Ever get the impression your toddler thinks he’s just as big and powerful as you? It’s not your imagination getting out of hand; as far as he’s concerned, he’s the master of his own domain. But in a few years from now he is going to come face to face with that monster lurking around the corner —- the inevitable scrutiny, evaluation and faultfinding from others, and then he will begin to question his power. Unless we teach our children how to embrace mistakes, defeats, our self-confident little dynamo may learn to fear ridicule and reprimand. Eventually, he may even rely on outside evaluation to assess his own performance, measure his self-worth, and shape his future choices.
Why does this happen? Simple. We humans are pack animals, and toddlers are no exception. Heck, I’ve seen a few of my own howl at the moon and roll around in disgusting stuff from time to time. And like all pack animals, we have a strong need to belong. What our kids often don’t learn is that this need can be satisfied in two ways —- earning acceptance by offering unique contributions or roles that benefit the pack or begging for acceptance by making all choices contingent upon whatever will win the pack’s approval. If they choose compliance over contribution, failure can become a ball and chain for our kids and the adults they will become.
Of the hundreds of children I interviewed in researching my book over the past few years, most cited failure phobia as the one factor responsible for their frequent reluctance to make choices. In the same interview process, teachers and parents both insisted that the numbers of those children they consider underachievers (those who choose not to choose, because they are afraid their choices will result in failure) and perfectionists (those who choose according to the highest possible social standards, because they are afraid that making a lesser choice will make them less acceptable) are escalating at an alarming rate. People from either group become afraid to make decisions in fear that the product of their thoughts may produce failures that weaken their sense of worth. Instead, they rely on others to do the thinking for them. Once they rely on others to guide them through life, they will likely grow to be adolescents and adults that are no longer able to think for themselves at all.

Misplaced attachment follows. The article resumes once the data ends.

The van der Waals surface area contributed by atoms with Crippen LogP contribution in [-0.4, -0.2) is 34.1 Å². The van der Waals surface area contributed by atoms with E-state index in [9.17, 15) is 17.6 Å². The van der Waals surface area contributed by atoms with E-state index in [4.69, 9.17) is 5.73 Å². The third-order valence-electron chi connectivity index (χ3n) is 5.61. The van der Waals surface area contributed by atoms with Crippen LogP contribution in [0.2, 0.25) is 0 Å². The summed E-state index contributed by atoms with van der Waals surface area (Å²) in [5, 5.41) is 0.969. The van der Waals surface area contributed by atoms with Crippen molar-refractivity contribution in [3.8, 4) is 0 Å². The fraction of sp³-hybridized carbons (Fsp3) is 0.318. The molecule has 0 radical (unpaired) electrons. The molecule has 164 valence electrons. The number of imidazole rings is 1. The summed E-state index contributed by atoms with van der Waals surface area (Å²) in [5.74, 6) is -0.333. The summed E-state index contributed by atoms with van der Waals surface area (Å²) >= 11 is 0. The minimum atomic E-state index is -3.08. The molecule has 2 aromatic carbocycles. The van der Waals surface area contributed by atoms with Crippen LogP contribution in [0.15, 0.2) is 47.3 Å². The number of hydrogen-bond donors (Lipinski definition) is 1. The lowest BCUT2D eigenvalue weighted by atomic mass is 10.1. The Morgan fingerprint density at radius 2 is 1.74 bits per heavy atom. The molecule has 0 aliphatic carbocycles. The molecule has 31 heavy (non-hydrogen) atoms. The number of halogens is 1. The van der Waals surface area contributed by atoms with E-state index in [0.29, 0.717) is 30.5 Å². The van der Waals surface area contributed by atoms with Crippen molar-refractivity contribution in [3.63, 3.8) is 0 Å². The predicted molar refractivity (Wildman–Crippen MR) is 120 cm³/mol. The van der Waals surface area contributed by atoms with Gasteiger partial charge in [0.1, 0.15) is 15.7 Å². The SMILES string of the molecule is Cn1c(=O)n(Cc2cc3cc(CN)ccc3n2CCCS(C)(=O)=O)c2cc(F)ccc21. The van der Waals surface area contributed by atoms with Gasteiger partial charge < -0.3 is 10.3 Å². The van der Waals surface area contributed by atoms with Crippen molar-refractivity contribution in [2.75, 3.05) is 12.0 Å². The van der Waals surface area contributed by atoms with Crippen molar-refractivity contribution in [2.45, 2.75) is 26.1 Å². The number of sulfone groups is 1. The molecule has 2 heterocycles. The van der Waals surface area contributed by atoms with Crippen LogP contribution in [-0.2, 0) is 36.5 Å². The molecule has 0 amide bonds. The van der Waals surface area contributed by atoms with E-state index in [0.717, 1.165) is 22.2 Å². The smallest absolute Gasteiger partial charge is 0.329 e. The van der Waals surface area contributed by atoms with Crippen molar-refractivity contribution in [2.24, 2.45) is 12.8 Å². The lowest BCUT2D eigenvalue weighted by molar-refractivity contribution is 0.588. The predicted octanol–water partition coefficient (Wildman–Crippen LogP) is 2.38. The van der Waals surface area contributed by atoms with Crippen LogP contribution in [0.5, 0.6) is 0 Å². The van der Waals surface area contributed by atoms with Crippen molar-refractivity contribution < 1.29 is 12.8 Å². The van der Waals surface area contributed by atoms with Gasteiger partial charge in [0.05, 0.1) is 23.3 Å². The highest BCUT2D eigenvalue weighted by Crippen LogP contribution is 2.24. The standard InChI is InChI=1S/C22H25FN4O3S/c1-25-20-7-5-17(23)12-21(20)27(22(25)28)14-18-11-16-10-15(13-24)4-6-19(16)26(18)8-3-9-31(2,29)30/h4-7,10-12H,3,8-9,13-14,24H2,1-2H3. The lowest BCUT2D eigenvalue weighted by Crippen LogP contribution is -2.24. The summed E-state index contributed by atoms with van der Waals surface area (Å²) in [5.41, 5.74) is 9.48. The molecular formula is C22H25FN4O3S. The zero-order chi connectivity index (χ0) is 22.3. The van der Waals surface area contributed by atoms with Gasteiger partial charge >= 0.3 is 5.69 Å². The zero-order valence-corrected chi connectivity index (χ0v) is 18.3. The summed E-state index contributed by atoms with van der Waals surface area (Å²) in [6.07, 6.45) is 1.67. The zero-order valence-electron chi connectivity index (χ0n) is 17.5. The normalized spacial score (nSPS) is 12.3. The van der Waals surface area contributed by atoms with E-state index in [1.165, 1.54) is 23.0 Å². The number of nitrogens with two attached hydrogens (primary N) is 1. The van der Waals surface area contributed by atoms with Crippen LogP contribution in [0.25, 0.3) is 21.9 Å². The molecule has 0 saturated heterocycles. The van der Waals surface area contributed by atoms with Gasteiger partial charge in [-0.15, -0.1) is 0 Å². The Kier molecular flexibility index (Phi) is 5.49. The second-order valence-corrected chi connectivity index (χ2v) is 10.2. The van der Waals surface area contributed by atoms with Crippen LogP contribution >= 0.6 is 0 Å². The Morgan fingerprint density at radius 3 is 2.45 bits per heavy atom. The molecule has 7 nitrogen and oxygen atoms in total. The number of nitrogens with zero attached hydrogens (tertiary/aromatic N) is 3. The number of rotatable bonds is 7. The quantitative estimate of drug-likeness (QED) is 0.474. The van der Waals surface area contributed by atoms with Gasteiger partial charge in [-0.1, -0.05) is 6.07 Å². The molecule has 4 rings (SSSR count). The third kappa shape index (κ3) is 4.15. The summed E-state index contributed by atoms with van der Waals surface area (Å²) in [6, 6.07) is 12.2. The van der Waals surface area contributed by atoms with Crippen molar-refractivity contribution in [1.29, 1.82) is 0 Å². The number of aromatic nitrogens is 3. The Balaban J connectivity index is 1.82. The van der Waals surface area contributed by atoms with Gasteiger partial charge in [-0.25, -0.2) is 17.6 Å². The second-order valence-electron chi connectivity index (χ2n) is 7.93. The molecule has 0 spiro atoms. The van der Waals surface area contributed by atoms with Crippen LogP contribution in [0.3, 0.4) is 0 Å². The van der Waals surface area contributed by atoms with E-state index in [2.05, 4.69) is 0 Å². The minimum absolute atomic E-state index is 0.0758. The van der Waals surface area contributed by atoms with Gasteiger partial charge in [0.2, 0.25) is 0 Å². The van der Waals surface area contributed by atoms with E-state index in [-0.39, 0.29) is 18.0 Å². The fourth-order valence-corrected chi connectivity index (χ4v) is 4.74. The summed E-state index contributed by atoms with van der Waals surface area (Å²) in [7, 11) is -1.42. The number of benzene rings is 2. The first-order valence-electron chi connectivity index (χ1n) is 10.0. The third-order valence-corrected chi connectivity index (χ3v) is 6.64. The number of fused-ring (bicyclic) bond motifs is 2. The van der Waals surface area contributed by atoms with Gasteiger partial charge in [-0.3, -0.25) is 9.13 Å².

The bottom line: children who can’t handle failure well allow their choices to be governed by their need for approval rather than their sense of right and wrong. And when that approval is dispensed by their peers and shaped by the pop culture, they often fall prey to substance abuse, promiscuity, deteriorating academics, gang involvement, low self-esteem, lack of creativity, irresponsibility, and other commonplace problems. For those who aren’t rewarded with the approval they seek, there’s frustration, anger, cynicism, apathy, depression, rebellion, aggressive or violent behavior, and so on.